COLUMBIA, MO. • Henry Josey was 14 the one and only time he was brave enough to race his father, the result being predictable.
In a sprint pitting the national high school record holder at 100 meters against the still maturing, future Missouri running back, dad put his son away quickly. All the younger Josey could do was watch helplessly.
"We raced 50 meters and he kind of just took off on me. I just stopped," Henry Josey said. "He's very impressive. You can't even explain how he explodes out of the blocks. As of right now I still don't think I could beat him."
For now, Josey is content trying to outrun Division I defenders, who have had difficulty catching the Mizzou sophomore this season.
He undoubtedly has his dad, Henry Neal, to thank for the burst that has helped turn him into the country's sixth leading rusher through three games with 400 yards and a 13.8 yards per carry average.
Neal set the 100-meter record at 10.15 seconds in 1990 and no one has been fast enough to erase him from the record book, where he remains pictured. He also had the country's fastest time in the 200 that season at 20.20.
Western Illinois got a look at the family speed last week when Josey ran for 263 yards with three touchdowns. The previous week, in his first start, he had 94 yards at Arizona State.
Ask running backs coach Brian Jones which performance stands out more and he doesn't hesitate.
"How he performed at Arizona State was really impressive," he said. "It was his first time starting. It's just a sign of his maturity, getting better and feeling more comfortable. He wants to get on the field more and he's doing that."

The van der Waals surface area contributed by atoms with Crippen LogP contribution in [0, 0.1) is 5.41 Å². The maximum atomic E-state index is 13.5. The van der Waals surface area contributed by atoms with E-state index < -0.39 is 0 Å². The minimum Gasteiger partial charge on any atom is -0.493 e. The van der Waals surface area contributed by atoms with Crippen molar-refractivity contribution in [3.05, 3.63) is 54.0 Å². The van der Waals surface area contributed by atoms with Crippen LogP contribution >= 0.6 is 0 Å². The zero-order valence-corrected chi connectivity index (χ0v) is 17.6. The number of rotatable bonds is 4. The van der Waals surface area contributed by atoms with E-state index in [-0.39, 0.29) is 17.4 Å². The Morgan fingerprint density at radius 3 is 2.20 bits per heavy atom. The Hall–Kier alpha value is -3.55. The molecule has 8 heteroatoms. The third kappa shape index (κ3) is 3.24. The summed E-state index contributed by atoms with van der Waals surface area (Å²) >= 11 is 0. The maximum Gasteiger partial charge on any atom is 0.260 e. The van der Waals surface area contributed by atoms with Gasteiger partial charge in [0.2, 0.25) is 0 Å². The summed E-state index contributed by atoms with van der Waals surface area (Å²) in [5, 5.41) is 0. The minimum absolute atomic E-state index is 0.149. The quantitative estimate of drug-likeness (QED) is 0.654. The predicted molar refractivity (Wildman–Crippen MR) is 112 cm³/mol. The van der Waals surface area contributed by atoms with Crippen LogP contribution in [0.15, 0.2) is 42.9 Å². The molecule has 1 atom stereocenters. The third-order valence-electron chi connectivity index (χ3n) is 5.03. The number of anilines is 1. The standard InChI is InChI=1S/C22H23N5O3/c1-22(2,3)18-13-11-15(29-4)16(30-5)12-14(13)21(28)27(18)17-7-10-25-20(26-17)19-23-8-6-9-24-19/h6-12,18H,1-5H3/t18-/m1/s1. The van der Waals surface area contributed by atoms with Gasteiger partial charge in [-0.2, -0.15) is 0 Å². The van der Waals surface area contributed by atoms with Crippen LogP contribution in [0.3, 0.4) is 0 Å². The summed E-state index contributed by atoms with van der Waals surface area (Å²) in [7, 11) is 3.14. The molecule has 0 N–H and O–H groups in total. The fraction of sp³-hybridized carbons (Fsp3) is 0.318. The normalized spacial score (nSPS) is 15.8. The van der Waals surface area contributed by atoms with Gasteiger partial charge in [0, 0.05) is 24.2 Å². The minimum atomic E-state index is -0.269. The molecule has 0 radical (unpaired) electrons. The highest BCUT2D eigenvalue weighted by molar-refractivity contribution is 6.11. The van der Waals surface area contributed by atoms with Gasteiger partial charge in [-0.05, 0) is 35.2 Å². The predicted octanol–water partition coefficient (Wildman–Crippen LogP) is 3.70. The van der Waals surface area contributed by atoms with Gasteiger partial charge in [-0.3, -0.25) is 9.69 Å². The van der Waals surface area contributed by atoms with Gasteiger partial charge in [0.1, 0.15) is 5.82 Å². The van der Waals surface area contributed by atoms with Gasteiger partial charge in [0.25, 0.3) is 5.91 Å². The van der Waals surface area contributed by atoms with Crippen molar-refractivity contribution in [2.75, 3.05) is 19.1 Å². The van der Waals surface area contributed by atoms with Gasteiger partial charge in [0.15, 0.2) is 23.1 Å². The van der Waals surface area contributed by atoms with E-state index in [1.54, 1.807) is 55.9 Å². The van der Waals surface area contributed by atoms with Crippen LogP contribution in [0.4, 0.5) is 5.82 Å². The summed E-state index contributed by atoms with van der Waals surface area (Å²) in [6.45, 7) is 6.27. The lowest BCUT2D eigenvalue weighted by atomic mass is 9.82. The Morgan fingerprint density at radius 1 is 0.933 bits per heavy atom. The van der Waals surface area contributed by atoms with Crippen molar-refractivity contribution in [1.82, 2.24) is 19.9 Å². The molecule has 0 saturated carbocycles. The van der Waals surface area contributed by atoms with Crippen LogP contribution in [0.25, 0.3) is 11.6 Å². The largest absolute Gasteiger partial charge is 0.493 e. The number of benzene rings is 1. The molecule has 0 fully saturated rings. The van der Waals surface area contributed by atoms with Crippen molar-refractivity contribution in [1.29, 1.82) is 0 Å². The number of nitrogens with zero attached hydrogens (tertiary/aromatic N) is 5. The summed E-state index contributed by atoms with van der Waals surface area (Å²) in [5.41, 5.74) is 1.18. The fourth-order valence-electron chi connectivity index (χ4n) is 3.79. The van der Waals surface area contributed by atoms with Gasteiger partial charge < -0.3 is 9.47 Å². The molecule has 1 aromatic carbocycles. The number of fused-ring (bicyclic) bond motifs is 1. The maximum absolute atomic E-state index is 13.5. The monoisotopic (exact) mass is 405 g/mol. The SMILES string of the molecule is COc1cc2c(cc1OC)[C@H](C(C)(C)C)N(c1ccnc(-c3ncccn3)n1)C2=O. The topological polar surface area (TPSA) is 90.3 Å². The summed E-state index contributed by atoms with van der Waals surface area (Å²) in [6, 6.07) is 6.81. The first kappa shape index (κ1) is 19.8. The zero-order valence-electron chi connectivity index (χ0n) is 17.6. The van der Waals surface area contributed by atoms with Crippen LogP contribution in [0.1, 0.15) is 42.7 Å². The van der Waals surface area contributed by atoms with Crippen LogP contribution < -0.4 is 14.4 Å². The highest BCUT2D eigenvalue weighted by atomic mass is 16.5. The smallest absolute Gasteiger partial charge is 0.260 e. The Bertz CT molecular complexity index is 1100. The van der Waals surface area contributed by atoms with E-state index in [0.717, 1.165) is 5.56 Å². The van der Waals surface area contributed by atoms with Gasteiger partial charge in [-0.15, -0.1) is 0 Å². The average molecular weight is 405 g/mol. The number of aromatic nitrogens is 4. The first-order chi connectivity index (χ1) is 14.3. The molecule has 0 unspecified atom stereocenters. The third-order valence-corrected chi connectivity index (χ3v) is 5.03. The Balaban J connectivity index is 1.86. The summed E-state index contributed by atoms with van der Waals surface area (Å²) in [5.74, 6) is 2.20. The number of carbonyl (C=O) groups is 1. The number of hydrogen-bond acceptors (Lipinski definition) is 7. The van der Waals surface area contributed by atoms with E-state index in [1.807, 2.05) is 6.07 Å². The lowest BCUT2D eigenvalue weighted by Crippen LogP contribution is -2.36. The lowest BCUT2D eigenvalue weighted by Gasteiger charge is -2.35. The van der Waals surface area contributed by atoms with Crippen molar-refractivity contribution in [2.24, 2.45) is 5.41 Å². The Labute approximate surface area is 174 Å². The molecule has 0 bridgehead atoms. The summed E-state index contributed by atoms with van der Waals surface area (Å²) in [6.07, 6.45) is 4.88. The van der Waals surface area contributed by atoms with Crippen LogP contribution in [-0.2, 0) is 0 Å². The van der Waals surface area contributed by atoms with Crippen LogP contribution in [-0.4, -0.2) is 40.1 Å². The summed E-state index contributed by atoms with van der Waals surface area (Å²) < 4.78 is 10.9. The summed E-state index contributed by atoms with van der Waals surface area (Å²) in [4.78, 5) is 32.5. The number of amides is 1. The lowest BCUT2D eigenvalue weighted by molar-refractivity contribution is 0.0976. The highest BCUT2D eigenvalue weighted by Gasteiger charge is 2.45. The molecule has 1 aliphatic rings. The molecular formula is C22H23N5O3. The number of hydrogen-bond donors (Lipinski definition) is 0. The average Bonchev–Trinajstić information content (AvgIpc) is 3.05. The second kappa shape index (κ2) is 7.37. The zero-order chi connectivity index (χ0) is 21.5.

With the rash of injuries at running back, Josey moved up the depth chart quickly. The loss of Kendial Lawrence with a broken leg and De'Vion Moore with a high ankle sprain provided an opportunity.
The depth has held up well thus far. But facing a physical Oklahoma defense Saturday night and considering Josey's lack of heft (5-foot-10, 190), coach Gary Pinkel said the coaches have to keep an eye on him.
"He's not 250 like Jared (Culver). You have to watch what you do a little bit," Pinkel said. "But he's a strong guy. A lot of times good running backs don't take a lot of hits. But we have to watch that, though, no question."
Josey certainly didn't take many tough hits against Western Illinois as he racked up his yardage in just one half. He isn't the type to take on a defender one on one, relying more on his shifty ways.
"My running style helps a lot," he said. "That comes down to your vision, seeing what's coming and knowing when to go down and be smart. You take that big blow, you could be done for a while."
Josey was raised by his grandparents but occasionally saw his father run at track meets. Although Neal didn't play college football, his speed was impressive enough that he got looks from the NFL, signing with Miami in 1996.
Josey was done in a hurry against Western Illinois, but only because of the score. He doesn't recall ever rushing for so many yards in a game at any level of play. Certainly not at Angleton (Texas) High, where he became accustomed to sharing the load with a stable of ball carriers.
It didn't take Josey long to make an impression at Mizzou. In his second game as a freshman, he topped 100 yards against McNeese State. He finished 2010 with 437 yards and five touchdowns.
After Josey's most recent effort, Jones said he sees the same smiling, giggly kid enter the meeting room. But he's seen his confidence soar. How large a load he can handle remains to be seen.
"We'll do what we need to win the game," Jones said. "How many times we'll run him, we don't know." Said Josey, "I'm more than ready for a load."